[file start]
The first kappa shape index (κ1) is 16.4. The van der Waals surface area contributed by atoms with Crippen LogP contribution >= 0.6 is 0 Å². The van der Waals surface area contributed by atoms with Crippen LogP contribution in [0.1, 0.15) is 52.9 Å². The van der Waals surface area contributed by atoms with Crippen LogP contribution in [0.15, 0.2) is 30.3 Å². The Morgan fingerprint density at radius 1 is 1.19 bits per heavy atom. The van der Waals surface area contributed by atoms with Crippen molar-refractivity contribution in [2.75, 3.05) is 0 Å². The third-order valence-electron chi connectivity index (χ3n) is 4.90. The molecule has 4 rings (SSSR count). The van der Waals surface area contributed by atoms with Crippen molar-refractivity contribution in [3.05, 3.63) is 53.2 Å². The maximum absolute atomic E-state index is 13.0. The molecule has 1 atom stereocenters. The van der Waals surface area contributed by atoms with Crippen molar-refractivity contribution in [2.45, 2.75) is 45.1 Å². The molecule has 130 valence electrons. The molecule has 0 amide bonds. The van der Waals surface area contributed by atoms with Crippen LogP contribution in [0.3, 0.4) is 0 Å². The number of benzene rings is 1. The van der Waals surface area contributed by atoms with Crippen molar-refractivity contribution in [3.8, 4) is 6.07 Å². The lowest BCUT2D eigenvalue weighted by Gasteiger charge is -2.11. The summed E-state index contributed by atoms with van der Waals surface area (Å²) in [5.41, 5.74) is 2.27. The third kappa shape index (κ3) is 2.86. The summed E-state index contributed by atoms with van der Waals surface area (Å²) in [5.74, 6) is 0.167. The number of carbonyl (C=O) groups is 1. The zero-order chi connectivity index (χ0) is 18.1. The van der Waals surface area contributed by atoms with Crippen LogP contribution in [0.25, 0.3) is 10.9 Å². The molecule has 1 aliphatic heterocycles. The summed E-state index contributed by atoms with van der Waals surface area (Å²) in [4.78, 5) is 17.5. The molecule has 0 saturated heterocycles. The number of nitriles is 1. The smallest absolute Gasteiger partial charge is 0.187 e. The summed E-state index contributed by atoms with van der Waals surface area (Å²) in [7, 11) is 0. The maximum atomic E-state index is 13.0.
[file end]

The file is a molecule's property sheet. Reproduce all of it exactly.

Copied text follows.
The first kappa shape index (κ1) is 16.4. The van der Waals surface area contributed by atoms with Crippen LogP contribution >= 0.6 is 0 Å². The van der Waals surface area contributed by atoms with Crippen LogP contribution in [0.1, 0.15) is 52.9 Å². The van der Waals surface area contributed by atoms with Crippen LogP contribution in [0.15, 0.2) is 30.3 Å². The Morgan fingerprint density at radius 1 is 1.19 bits per heavy atom. The van der Waals surface area contributed by atoms with Crippen molar-refractivity contribution in [2.75, 3.05) is 0 Å². The third-order valence-electron chi connectivity index (χ3n) is 4.90. The molecule has 4 rings (SSSR count). The van der Waals surface area contributed by atoms with Crippen molar-refractivity contribution in [3.05, 3.63) is 53.2 Å². The maximum absolute atomic E-state index is 13.0. The molecule has 1 atom stereocenters. The van der Waals surface area contributed by atoms with Crippen molar-refractivity contribution in [2.45, 2.75) is 45.1 Å². The molecule has 130 valence electrons. The molecule has 0 amide bonds. The van der Waals surface area contributed by atoms with Crippen LogP contribution in [0.3, 0.4) is 0 Å². The number of benzene rings is 1. The van der Waals surface area contributed by atoms with Crippen molar-refractivity contribution in [3.8, 4) is 6.07 Å². The lowest BCUT2D eigenvalue weighted by Gasteiger charge is -2.11. The summed E-state index contributed by atoms with van der Waals surface area (Å²) in [5.41, 5.74) is 2.27. The third kappa shape index (κ3) is 2.86. The summed E-state index contributed by atoms with van der Waals surface area (Å²) in [5.74, 6) is 0.167. The number of carbonyl (C=O) groups is 1. The zero-order chi connectivity index (χ0) is 18.1. The van der Waals surface area contributed by atoms with Crippen LogP contribution in [0.25, 0.3) is 10.9 Å². The molecule has 1 aliphatic heterocycles. The summed E-state index contributed by atoms with van der Waals surface area (Å²) in [4.78, 5) is 17.5. The molecule has 0 saturated heterocycles. The number of nitriles is 1. The smallest absolute Gasteiger partial charge is 0.187 e. The summed E-state index contributed by atoms with van der Waals surface area (Å²) in [7, 11) is 0. The maximum atomic E-state index is 13.0.